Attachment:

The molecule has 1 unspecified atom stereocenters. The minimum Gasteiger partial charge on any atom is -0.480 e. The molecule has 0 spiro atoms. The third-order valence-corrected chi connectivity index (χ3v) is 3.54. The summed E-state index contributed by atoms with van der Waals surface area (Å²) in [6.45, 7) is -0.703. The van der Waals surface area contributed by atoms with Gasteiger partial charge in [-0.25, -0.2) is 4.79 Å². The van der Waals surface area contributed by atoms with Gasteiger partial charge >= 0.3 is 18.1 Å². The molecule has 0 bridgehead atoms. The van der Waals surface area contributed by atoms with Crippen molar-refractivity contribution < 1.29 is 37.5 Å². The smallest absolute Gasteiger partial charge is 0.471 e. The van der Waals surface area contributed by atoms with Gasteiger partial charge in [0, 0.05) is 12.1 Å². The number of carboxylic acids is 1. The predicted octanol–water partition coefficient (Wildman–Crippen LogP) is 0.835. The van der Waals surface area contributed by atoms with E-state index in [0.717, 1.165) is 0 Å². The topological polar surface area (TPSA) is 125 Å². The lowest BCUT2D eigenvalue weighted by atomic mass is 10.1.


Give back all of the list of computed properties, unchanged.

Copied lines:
The molecule has 1 unspecified atom stereocenters. The minimum Gasteiger partial charge on any atom is -0.480 e. The molecule has 0 spiro atoms. The third-order valence-corrected chi connectivity index (χ3v) is 3.54. The summed E-state index contributed by atoms with van der Waals surface area (Å²) in [6.45, 7) is -0.703. The van der Waals surface area contributed by atoms with Gasteiger partial charge in [-0.25, -0.2) is 4.79 Å². The van der Waals surface area contributed by atoms with Gasteiger partial charge >= 0.3 is 18.1 Å². The molecule has 0 bridgehead atoms. The van der Waals surface area contributed by atoms with Crippen molar-refractivity contribution < 1.29 is 37.5 Å². The smallest absolute Gasteiger partial charge is 0.471 e. The van der Waals surface area contributed by atoms with Gasteiger partial charge in [0, 0.05) is 12.1 Å². The number of carboxylic acids is 1. The predicted octanol–water partition coefficient (Wildman–Crippen LogP) is 0.835. The van der Waals surface area contributed by atoms with E-state index in [0.717, 1.165) is 0 Å². The topological polar surface area (TPSA) is 125 Å². The lowest BCUT2D eigenvalue weighted by atomic mass is 10.1.